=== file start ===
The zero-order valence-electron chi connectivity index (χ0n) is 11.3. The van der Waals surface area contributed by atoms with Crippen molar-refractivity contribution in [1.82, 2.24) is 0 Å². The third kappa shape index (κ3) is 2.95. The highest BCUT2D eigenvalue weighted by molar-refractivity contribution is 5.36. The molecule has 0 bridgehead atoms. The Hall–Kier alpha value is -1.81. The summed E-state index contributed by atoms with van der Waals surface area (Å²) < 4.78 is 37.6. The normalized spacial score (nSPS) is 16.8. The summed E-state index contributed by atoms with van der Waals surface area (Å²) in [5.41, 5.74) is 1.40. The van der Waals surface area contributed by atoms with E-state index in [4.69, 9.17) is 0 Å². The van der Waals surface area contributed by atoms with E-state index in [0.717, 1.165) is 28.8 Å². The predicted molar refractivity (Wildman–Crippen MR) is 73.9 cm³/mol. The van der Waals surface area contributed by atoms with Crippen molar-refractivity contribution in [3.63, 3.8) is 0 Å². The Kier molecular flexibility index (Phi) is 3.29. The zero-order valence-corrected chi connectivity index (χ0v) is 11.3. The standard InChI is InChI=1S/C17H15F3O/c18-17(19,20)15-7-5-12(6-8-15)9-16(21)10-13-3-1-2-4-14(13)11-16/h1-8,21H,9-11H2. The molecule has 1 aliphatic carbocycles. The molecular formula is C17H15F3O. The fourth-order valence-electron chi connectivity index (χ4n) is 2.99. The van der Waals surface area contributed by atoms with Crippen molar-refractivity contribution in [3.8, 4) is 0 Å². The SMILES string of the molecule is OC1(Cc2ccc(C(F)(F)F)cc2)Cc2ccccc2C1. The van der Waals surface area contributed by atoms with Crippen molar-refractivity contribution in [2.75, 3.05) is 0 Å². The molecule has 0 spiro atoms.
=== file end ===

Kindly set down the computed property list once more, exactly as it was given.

The zero-order valence-electron chi connectivity index (χ0n) is 11.3. The van der Waals surface area contributed by atoms with Crippen molar-refractivity contribution in [1.82, 2.24) is 0 Å². The third kappa shape index (κ3) is 2.95. The highest BCUT2D eigenvalue weighted by molar-refractivity contribution is 5.36. The molecule has 0 bridgehead atoms. The Hall–Kier alpha value is -1.81. The summed E-state index contributed by atoms with van der Waals surface area (Å²) < 4.78 is 37.6. The normalized spacial score (nSPS) is 16.8. The summed E-state index contributed by atoms with van der Waals surface area (Å²) in [5.41, 5.74) is 1.40. The van der Waals surface area contributed by atoms with E-state index in [4.69, 9.17) is 0 Å². The van der Waals surface area contributed by atoms with E-state index in [0.717, 1.165) is 28.8 Å². The predicted molar refractivity (Wildman–Crippen MR) is 73.9 cm³/mol. The van der Waals surface area contributed by atoms with Crippen molar-refractivity contribution in [3.63, 3.8) is 0 Å². The Kier molecular flexibility index (Phi) is 3.29. The zero-order valence-corrected chi connectivity index (χ0v) is 11.3. The standard InChI is InChI=1S/C17H15F3O/c18-17(19,20)15-7-5-12(6-8-15)9-16(21)10-13-3-1-2-4-14(13)11-16/h1-8,21H,9-11H2. The molecule has 1 aliphatic carbocycles. The molecular formula is C17H15F3O. The fourth-order valence-electron chi connectivity index (χ4n) is 2.99. The van der Waals surface area contributed by atoms with Crippen molar-refractivity contribution in [3.8, 4) is 0 Å². The SMILES string of the molecule is OC1(Cc2ccc(C(F)(F)F)cc2)Cc2ccccc2C1. The van der Waals surface area contributed by atoms with Crippen molar-refractivity contribution in [2.75, 3.05) is 0 Å². The molecule has 0 spiro atoms.